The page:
I'm finding contradictory descriptions about how Roman legions were organized during the Gallic Wars (58-50 BC).
- An appendix on Roman military organization in The Landmark Julius Caesar highlights the maniple and says that there was "no fixed command structure above the level of the maniple"; but the Wikipedia article on Roman legion's says that the Marian reforms organized around cohorts (rather than two-century maniples). Caeser himself mentions maniples a few times in his own text.
- Many sources emphasize the abandoning of the early Republican distinctions among hastati, principes, and triarii by Caeser's time, replacing them with a single form of heavy infantry; but a footnote to the Oxford World's Classics edition of The Gallic War distinguishes standards triarii and notes that the other "two main standards belonged to the chief centurions of the divisions known as hastati and principes”.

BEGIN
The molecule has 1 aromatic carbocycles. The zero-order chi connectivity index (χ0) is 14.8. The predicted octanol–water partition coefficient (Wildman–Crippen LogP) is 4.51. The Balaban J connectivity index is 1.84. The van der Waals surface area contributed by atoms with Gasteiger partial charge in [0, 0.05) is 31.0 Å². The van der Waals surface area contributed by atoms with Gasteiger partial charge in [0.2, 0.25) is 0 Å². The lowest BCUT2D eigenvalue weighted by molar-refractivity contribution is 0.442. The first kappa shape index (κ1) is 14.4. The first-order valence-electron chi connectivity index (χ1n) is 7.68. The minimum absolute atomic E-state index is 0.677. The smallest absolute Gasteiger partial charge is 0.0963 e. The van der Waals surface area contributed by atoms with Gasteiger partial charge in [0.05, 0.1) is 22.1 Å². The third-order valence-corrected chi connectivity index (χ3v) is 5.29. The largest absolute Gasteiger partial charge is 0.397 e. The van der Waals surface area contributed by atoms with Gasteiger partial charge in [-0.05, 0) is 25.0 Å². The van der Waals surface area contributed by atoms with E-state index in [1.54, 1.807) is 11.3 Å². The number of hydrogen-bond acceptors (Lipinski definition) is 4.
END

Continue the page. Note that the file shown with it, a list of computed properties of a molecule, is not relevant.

- Wikipedia and many other sources state that even the nominal strength of a century was 80 and in practice was considerably smaller; but a footnote in the Oxford Gallic War states that they consisted of 100 men in Caesar's time.
How was the Roman army in fact organized during Caesar's campaigns in Gaul? Would the following figure be an accurate representation? If so, what role did maniples play?